OK, so this post isn’t really related to our core business but here is a fun visualisation to coincide with the launch of our new-look website and the approaching football season. The phrase above is often sung at soccer matches by fans of the team dominating the other. But aside from the published league tables, there aren’t many easy-to-visualise tools to show how one team has performed against the others over the course of the season. So we took that as a challenge and put one together before the start of the next English Premier League season and in doing so, demonstrate how innovative technologies and data visualisation techniques can uncover insights that you might not have unearthed before (which is most definitely not limited to just football scores!).

Here you have, season-by-season, an interactive chord diagram showing the number of goals scored by one team against another from 2006 to the end of last season. Click on the image to go the app.

The chart is interactive and you can navigate from season to season. If you hover over a team name, the chart highlights the performance of that team by showing just the match connections to other teams. If you hover over a connecting line from one team to another, you can see the total goals scored that season (home and away) in both directions.

You can even remove individual teams from the chart, via the filter, to see how the remaining teams performed against each other.

Using this visualisation you can start to pick out the successful teams for the year. These have a greater frequency of connecting lines, a longer arc and a tapering from large to small, which indicates that the goal difference is in their favour.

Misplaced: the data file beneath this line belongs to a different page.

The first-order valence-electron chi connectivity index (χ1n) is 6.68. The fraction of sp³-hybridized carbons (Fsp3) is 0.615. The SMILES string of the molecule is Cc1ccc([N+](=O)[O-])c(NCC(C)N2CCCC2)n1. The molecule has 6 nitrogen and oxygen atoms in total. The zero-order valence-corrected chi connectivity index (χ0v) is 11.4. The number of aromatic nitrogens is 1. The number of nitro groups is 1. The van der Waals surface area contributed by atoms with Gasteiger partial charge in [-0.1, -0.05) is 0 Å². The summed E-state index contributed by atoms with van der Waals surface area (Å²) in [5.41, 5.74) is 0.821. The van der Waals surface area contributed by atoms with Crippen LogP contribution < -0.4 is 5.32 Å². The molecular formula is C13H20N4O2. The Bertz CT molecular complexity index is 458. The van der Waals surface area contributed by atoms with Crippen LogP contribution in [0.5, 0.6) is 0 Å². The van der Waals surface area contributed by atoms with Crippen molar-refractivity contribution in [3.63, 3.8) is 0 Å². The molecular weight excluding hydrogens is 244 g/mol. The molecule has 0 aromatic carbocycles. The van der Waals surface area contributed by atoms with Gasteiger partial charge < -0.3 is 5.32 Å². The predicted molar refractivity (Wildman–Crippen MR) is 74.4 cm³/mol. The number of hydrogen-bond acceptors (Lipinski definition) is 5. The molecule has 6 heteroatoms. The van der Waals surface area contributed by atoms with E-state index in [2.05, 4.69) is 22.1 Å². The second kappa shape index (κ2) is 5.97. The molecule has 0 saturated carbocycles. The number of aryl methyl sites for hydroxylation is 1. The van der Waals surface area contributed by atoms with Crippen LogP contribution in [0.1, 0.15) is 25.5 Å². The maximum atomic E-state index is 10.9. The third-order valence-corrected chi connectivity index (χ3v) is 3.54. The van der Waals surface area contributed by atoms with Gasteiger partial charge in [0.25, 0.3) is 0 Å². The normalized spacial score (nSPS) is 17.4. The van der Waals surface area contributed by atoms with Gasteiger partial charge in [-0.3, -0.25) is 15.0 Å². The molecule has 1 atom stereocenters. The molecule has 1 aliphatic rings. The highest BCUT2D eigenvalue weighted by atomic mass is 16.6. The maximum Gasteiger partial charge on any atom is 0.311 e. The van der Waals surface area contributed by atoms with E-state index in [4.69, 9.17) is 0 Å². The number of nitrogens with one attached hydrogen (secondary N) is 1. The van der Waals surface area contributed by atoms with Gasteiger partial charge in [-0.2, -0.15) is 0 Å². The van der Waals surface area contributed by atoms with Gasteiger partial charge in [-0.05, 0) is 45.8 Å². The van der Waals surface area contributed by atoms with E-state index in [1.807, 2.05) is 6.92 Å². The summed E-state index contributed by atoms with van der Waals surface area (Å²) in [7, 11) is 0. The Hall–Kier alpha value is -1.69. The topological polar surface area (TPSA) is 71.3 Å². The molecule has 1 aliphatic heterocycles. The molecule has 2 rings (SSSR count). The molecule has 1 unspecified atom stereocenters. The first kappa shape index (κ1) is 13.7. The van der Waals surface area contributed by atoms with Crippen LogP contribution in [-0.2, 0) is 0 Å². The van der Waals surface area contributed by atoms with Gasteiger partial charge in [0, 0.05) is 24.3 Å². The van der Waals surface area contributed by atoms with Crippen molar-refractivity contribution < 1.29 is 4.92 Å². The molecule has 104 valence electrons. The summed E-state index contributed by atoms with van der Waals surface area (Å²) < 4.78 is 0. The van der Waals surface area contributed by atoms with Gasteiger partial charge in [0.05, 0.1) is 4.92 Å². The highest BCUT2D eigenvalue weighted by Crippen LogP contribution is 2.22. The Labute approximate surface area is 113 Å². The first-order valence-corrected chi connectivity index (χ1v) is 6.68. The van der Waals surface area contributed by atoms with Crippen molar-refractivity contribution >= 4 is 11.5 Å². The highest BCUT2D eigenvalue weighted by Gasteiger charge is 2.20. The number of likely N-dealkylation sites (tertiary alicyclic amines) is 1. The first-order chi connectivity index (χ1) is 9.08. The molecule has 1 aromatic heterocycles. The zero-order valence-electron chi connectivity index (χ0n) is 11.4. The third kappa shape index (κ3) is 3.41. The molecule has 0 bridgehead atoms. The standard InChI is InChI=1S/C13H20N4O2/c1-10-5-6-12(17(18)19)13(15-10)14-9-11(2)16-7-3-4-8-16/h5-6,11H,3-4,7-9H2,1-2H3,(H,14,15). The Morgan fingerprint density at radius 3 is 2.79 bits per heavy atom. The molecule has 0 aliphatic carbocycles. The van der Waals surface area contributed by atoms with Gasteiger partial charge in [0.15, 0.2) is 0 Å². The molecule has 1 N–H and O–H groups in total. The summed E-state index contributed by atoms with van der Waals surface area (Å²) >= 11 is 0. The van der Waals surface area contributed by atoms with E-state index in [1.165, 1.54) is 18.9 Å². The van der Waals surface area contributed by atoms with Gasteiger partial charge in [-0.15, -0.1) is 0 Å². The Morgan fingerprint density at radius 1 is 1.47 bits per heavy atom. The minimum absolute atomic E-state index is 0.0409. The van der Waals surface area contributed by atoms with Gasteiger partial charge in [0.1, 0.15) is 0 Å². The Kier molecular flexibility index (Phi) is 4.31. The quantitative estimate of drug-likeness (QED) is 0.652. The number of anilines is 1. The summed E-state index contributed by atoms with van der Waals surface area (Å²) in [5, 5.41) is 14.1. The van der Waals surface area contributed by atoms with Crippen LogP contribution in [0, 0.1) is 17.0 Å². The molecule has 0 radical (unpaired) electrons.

Additionally the colour of the line is determined by the team at the wider end of the taper (with the positive goal difference) so it becomes very easy to distinguish between the stronger and weaker teams. The teams with more prominent colour on the chart are stronger in the league, whereas the weaker teams have far fewer connections represented in their colour.

In summary:

  • Thicker lines indicate the team scored more goals in games against their connected opponent
  • Colouring indicates that the goal difference is in that team’s favour
  • Greater frequency of lines indicates that teams score more frequently against opponents (fewer 0-0 draws)

You can start to easily see which teams have over and underperformed without necessarily needing to see the final league table.

As you navigate through the seasons, the relegated teams are replaced by the newly-arriving promoted teams for the season.

As data and analytics becomes increasingly utilised by sports teams, so the methods of analysis and visualisation also need to adapt to the user’s needs. This circular chord diagram approach is a great way to visualise data that has this type of many-to-many relationship between the elements, in this case every team playing one another twice over the course of a season.

For this visualisation we have used the impressive D3 libraries and built upon an earlier chord diagram example created by Steven Hall.

The data for all the previous football match results was simply sourced from the Internet.